Emergency Medical Technology


Physical Examination and Proof of Immunizations


Due to frequent patient contact, a complete physical and immunizations are required to participate in the EMS program.  The potential student may go to their personal physician or nurse practitioner or any other place that do physicals and immunizations. If the student does not have a personal primary care provider, they may go to a minor emergency care center. The phonebook has many health resources when it comes to searching for a place to get a physical.


A physician or nurse practitioner's acknowledgment of immunization must include immunity to Diphtheria/Tetanus (within 5 years), Hepatitis B (3 dose series), Measles (Rubeola), Mumps, Rubella (2 doses) and Varicella (Chicken Pox) (2 doses), a current vaccination for Influenza is also required. A screening to determine the presence of Tuberculosis is also required yearly.


If a student cannot find their immunization records, the student can have a titer drawn to see if they have had the immunization. Usually the Measles, Mumps and Rubella series (MMR) is giving during childhood. The student must have either two doses of MMR or one dose of MMR and one does of Rubeola. The student must also have the three dose Hepatitis B series. This series of doses is given over a six month period, so it is highly recommended that the student begins the series immediately to have it completed before clinical rotations. Check with Health Departments in your area to see if they give these immunizations if your physician does not.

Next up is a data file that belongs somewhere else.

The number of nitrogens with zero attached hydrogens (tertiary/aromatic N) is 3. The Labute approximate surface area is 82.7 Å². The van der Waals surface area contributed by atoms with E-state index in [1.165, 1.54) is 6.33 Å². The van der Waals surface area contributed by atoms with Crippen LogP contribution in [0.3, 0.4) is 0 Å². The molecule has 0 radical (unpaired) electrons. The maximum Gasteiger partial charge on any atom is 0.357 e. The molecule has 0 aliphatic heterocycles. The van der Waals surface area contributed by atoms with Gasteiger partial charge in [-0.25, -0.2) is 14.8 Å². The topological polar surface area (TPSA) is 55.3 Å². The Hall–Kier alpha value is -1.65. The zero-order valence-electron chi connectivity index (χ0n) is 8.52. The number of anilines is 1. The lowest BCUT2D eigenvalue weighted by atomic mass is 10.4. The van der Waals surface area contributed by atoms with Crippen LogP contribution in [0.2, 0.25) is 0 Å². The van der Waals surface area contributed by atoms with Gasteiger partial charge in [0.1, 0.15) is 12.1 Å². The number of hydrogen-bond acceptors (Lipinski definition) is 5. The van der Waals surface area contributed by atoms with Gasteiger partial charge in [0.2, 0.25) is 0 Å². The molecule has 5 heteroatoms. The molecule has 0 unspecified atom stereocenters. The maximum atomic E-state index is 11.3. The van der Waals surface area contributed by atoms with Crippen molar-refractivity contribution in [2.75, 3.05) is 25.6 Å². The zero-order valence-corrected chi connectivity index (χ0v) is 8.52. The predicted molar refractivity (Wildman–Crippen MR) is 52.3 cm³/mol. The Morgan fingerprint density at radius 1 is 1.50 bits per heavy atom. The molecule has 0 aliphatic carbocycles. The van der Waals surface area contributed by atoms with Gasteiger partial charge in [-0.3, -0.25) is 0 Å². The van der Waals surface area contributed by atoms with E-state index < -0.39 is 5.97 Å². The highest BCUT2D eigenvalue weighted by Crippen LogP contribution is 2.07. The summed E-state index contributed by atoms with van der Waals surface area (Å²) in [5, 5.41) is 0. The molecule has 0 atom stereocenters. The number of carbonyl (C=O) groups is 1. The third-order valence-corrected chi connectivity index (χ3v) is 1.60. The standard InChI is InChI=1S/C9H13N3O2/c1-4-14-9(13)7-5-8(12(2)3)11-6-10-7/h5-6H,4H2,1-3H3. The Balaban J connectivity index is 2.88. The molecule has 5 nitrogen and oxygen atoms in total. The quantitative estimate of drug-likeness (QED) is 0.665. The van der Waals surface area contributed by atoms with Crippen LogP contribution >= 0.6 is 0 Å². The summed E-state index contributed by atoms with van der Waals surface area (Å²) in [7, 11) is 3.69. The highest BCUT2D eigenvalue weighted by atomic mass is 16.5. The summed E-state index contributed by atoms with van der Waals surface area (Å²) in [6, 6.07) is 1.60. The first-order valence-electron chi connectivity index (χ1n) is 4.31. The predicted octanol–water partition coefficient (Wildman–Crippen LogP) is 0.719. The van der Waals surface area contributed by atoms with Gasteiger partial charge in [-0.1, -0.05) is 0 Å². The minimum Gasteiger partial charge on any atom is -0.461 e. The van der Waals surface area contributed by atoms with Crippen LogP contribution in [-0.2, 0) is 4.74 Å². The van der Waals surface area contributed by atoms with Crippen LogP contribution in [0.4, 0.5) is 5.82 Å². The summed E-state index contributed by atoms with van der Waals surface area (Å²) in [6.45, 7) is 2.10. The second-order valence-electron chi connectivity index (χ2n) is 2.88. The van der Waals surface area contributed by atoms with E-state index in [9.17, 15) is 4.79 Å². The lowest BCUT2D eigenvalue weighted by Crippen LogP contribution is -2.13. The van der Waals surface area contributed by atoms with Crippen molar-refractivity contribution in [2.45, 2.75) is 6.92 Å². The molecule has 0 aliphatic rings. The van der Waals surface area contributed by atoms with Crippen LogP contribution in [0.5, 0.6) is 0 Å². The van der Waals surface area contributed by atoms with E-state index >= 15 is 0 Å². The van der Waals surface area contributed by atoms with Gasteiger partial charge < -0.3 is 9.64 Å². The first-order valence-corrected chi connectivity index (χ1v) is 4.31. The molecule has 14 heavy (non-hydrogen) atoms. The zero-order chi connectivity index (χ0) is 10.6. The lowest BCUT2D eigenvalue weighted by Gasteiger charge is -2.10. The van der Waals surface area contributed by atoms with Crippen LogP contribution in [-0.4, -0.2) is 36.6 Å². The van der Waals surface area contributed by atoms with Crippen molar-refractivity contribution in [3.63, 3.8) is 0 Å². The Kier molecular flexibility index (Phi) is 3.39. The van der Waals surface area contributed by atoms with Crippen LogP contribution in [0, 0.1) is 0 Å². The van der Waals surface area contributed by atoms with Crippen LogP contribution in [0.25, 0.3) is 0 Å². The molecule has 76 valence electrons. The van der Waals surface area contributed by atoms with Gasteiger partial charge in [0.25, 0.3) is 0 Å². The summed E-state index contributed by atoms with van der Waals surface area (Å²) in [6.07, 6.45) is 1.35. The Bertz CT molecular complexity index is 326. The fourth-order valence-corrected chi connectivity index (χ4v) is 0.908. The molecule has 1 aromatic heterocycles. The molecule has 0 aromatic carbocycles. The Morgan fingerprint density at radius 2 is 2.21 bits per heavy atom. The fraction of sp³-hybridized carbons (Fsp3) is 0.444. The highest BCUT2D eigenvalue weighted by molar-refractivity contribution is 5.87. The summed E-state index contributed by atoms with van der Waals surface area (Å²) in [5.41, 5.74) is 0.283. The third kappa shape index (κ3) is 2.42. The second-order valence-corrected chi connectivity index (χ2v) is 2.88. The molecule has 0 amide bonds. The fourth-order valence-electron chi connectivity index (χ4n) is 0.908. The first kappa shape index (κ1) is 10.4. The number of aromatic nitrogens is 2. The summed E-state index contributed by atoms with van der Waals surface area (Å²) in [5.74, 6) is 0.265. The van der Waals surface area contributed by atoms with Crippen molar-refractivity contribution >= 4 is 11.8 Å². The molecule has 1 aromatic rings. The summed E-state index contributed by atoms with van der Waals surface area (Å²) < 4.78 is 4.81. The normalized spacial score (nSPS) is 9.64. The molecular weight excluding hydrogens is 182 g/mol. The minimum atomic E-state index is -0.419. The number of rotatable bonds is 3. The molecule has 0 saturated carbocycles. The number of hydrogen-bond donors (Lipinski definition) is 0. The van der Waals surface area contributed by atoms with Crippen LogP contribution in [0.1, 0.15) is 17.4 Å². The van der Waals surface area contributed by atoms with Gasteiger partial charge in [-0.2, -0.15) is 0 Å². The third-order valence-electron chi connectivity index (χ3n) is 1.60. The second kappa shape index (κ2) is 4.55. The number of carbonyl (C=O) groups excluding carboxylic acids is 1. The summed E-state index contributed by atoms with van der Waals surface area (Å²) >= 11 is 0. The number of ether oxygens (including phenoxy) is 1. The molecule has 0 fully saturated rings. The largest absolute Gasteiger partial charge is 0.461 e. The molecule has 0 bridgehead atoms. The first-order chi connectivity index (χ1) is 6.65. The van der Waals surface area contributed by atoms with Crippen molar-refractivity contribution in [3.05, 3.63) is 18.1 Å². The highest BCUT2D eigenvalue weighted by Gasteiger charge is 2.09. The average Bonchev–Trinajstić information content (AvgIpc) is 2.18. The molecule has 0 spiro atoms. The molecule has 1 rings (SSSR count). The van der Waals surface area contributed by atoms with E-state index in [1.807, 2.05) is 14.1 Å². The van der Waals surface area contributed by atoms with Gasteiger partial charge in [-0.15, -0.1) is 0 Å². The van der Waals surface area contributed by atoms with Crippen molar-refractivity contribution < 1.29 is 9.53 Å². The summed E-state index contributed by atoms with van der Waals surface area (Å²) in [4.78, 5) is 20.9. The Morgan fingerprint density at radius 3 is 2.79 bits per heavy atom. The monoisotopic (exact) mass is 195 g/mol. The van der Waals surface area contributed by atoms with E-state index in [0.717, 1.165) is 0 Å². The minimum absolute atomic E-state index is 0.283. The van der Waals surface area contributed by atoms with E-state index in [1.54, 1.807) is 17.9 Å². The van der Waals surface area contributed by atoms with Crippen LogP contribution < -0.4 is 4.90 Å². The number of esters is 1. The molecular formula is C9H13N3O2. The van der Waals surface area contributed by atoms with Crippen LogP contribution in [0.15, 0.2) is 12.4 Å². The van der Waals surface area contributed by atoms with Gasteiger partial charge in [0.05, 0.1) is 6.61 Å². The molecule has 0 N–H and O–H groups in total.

CPR Certification


All students who seek admission to the Emergency Medical Services programs must be CPR certified. When choosing a CPR class, students must look for an Advanced or Rescure CPR course which includes AED, Adult, Child and Infant CPR training. Currently, the only CPR certification accepted by NCTC's EMS Program is the American Heart Association Healthcare Provider CPR.


What is Cardiopulmonary Resuscitation (CPR)? It is a basic emergency procedure for life support, consisting of artificial respiration and manual external cardiac massage (compressions).


Here is a list of CPR training sites you may contact for training. Besides those sites, you may want to contact local hospitals and fire departments because they sometimes offer CPR training to the public. You may go to any CPR training site as long as they offer the Healthcare Provider course.


Please note Online CPR Training Courses will not be accepted.


CPR Trainer:

Contact Information:

CPR Emergency Management Resources


Jennifer Khonsari



American Heart Association


Alert CPR Emergency Training Center (Stephen Thomas)


CPR Associates

(Thomas Swalm)




John Bryant



Gail Tolle

American Heart Association Instructor



Heartsmart Training

(Bettina Cooper)



Ricky Bell



Located in Gainesville area


Drug Screen Information


Participation in clinical rotations requires each student to submit to a drug screen. The drug screen must be conducted at the student's own expense.The student may get the drug screen from their own physician or a drug screen agency. The phonebook has listings for drug testing companies. The drug screen should test for the following substances:


•  Amphetamines

•  Cocaine Metabolites

•  Opiates

•  Barbiturates

•  Marijuana Metabolites

•  Phencyclidine

•  Benzodiazepines  

•  Methadone  

•  Propoxyphene